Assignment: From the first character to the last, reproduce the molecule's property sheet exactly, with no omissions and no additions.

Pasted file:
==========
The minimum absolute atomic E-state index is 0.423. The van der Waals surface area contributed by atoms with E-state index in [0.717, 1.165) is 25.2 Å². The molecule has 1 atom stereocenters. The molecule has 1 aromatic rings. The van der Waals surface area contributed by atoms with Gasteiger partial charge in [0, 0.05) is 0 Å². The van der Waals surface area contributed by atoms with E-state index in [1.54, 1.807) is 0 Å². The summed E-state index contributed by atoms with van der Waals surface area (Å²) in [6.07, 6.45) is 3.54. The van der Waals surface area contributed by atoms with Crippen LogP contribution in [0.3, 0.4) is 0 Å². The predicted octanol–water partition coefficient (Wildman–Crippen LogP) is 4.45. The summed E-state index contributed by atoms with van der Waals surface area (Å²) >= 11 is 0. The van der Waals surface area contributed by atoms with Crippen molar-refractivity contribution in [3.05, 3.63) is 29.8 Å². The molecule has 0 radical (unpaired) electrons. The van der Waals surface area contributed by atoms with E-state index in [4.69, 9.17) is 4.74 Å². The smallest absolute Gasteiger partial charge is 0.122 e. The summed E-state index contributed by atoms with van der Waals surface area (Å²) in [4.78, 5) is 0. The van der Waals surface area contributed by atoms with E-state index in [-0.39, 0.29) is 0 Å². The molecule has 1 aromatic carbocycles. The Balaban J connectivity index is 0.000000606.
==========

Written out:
The minimum absolute atomic E-state index is 0.423. The van der Waals surface area contributed by atoms with E-state index in [0.717, 1.165) is 25.2 Å². The molecule has 1 atom stereocenters. The molecule has 1 aromatic rings. The van der Waals surface area contributed by atoms with Gasteiger partial charge in [0, 0.05) is 0 Å². The van der Waals surface area contributed by atoms with E-state index in [1.54, 1.807) is 0 Å². The summed E-state index contributed by atoms with van der Waals surface area (Å²) in [6.07, 6.45) is 3.54. The van der Waals surface area contributed by atoms with Crippen LogP contribution in [0.3, 0.4) is 0 Å². The predicted octanol–water partition coefficient (Wildman–Crippen LogP) is 4.45. The summed E-state index contributed by atoms with van der Waals surface area (Å²) >= 11 is 0. The van der Waals surface area contributed by atoms with Crippen molar-refractivity contribution in [3.05, 3.63) is 29.8 Å². The molecule has 0 radical (unpaired) electrons. The van der Waals surface area contributed by atoms with E-state index in [4.69, 9.17) is 4.74 Å². The smallest absolute Gasteiger partial charge is 0.122 e. The summed E-state index contributed by atoms with van der Waals surface area (Å²) in [4.78, 5) is 0. The van der Waals surface area contributed by atoms with E-state index in [-0.39, 0.29) is 0 Å². The molecule has 1 aromatic carbocycles. The Balaban J connectivity index is 0.000000606.